QWinFF: Simple Audio & Video Encoder

“QWinFF” is an open source, very easy to use audio & video encoder that can be used in MS Windows and GNU/Linux. The UI is written in Qt toolkit and it uses the “ffmpeg” (a collection of software libraries for handling multimedia files) as the actual encoding engine.

Although you can convert few video formats with it, but I’d like to think of it as primarily being an audio encoder as you cannot convert between a lot of video formats. But nonetheless it is a small but a good looking application.

I don’t know how it’s with Windows but when it comes to “Ogg” encoding, you’ll have to manually adjust a setting in “QWinFF”, otherwise no matter what bitrate you enter, the output file will have a higher bitrate (a bug I suppose) plus resulting a file size which is bigger than the source file! (depending on the source file’s bitrate of course).


But luckily, it’s only happens with Ogg Vorbis and is somewhat easily fixable (more below).

Main features …

Since it uses the awesome “ffmpeg” engine, you can add any popular multimedia file and convert it to :

*. Audio formats such as: MP3, WMA, WAV, OGG Vorbis, AC3, WMV.

*. To video formats such as: FLV, MPG, AVI (with MP3 and MPEG4 codecs), DV, WMV and RM (real media).

It also has built in presets (such as DVD NTSC/PAL and few other popular mobile devices such as Apple iPod, Sony Bravia etc) which automatically adjusts the video resolution, audio bitrates accordingly.

*. You can also remove either the audio or the video track which is handy while getting the audio track out of a nerdy video file for instance ;-).

*. Change video settings such as: Resolution, bitrate, crop (you can’t have a live preview doing it though), add “Deinterlace” filter or use the same values as in the source video track.


*. Change audio settings such as: Bitrate, sample rate, enable/disable variable bitrate, change channels and gain volume.

*. It also has a tab called “Advanced” which lets you change the command-line parameters used by “ffmpeg”.

Before we can install in Ubuntu, there are few dependencies that you have to install.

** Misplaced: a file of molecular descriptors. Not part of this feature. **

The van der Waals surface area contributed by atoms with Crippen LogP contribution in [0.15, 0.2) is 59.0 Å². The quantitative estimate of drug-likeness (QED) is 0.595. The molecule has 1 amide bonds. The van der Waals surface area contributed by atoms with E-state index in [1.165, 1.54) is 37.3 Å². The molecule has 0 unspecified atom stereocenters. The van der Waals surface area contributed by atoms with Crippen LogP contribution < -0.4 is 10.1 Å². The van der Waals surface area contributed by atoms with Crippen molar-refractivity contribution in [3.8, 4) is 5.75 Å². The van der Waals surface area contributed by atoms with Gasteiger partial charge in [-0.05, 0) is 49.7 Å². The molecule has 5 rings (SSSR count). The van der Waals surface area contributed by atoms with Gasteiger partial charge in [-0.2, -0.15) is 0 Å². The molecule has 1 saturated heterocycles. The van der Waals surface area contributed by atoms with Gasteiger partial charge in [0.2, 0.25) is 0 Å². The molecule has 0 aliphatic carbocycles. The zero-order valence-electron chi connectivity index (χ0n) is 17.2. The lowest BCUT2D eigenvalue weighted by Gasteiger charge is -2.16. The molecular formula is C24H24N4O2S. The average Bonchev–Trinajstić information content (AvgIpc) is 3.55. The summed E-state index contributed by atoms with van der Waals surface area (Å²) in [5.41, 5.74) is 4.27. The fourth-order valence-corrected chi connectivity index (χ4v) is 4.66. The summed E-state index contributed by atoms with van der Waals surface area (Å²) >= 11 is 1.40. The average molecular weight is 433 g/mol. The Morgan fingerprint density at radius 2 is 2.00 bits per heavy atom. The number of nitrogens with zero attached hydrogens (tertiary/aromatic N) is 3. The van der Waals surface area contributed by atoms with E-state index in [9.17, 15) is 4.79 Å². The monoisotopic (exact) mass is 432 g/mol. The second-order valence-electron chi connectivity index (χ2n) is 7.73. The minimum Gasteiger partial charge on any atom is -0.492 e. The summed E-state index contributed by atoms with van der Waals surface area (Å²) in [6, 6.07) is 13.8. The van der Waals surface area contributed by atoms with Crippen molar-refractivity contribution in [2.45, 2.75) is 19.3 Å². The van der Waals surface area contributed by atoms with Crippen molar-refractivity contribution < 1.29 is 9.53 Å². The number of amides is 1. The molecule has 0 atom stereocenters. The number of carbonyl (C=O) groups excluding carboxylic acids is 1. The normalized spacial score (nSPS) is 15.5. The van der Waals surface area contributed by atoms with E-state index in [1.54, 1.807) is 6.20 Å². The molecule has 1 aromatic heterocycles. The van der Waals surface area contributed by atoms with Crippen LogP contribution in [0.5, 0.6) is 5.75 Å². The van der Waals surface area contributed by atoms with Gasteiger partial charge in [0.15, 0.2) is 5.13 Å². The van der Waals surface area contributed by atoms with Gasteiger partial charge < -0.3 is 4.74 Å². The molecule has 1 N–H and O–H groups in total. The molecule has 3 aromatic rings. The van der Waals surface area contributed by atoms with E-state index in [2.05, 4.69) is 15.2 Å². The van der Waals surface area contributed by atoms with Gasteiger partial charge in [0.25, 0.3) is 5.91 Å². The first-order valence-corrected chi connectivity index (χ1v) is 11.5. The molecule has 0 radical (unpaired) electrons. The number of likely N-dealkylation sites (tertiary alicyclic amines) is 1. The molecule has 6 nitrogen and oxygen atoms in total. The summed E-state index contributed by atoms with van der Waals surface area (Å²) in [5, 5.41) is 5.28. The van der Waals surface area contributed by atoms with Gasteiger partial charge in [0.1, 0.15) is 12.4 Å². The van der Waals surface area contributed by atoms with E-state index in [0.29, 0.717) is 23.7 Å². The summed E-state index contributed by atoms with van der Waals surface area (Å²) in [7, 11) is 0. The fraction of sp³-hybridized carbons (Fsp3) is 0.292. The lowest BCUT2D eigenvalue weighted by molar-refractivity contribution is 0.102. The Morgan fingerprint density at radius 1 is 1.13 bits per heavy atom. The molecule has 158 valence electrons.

If you use Ubuntu 11.04 Natty Narwhal, 10.10 and 10.04 then use the below commands (you can also use the “Medibuntu” repository, but I don’t know if it was bad timing or something, because I couldn’t get the dependencies using that repository, but was able to do it using the PPA provided by “Jon Severinsson” and I humbly suggest you to try it).

sudo apt-add-repository ppa:jon-severinsson/ffmpeg

sudo apt-get update

sudo apt-get install ffmpeg libavcodec-extra-52

If you use Ubuntu 11.10 Oneiric Ocelot, then please use the below commands instead.

sudo apt-add-repository ppa:jon-severinsson/ffmpeg

sudo apt-get update

sudo apt-get install ffmpeg libavcodec-extra-53

After that, please go to this QWinFF home page and download the proper “.deb” package (also has packages for Windows) and once the download completes, double click on it and Ubuntu Software Center should install it for you.

Then you can either use the desktop menu or in Unity just search for “qwinff” and it should find it for you.

If video encoding fails, the below trick should fix it.

By default I couldn’t convert any video file using it. Every time I tried, it gave me the “failed” error (errrr ;-)).

But you can easily fix it by first opening the QWinFF. And then from it’s main menu go to: “File” -> “Options” and form the next window you get, under “Number of threads to use in conversion”, replace the default value of “4” with “1” as shown below. That should do it.


Fixing the Ogg Vorbis file size issue

(again this is only valid while converting something into OGG Vorbis files, others audio formats work really well)

I wanted to convert a MP3 file with a lower bitrate, so the output file should have a smaller size. But what happened was that, no matter how much I lowered the audio bitrate, the output file was even bigger than the source file! as it had a huge bitrate.

I guess this is a bug, but the thing is, by default “QWinFF” adds a command-line parameter called “-aq 60” to Vorbis files.

The “-aq” is a parameter that sets the  audio quality of an OGG Vorbis file and I think this is a bug (mistype) as the highest value that “aq” or “q” can has is “10”.

Anyhow the thing is, no matter what changes you make to the bitrate, this “-aq” setting will over ride it thus the output file will have the maximum audio bitrate supported by OGG Vorbis!.

So whenever you want to encode a file into OGG Vorbis, first set its bitrate values and other stuff, then click on the “Advanced” tab (as shown below) and always make sure to remove the part “-aq 60” (select it using the mouse and press the “Backspace” key) then click the “OK” button. Unfortunately, you’ll have to do this every time.

Get rid of the naughty value of “-aq 60” 😉 …

But other than that “QWinFF” is a pretty solid looking multimedia converter. Good luck.

An RHCE, 'Linux' user with 14+ years of experience. Extreme lover of Linux and FOSS. He is passionate to test every Linux distribution & compare with the previous release to write in-depth articles to help the FOSS community.

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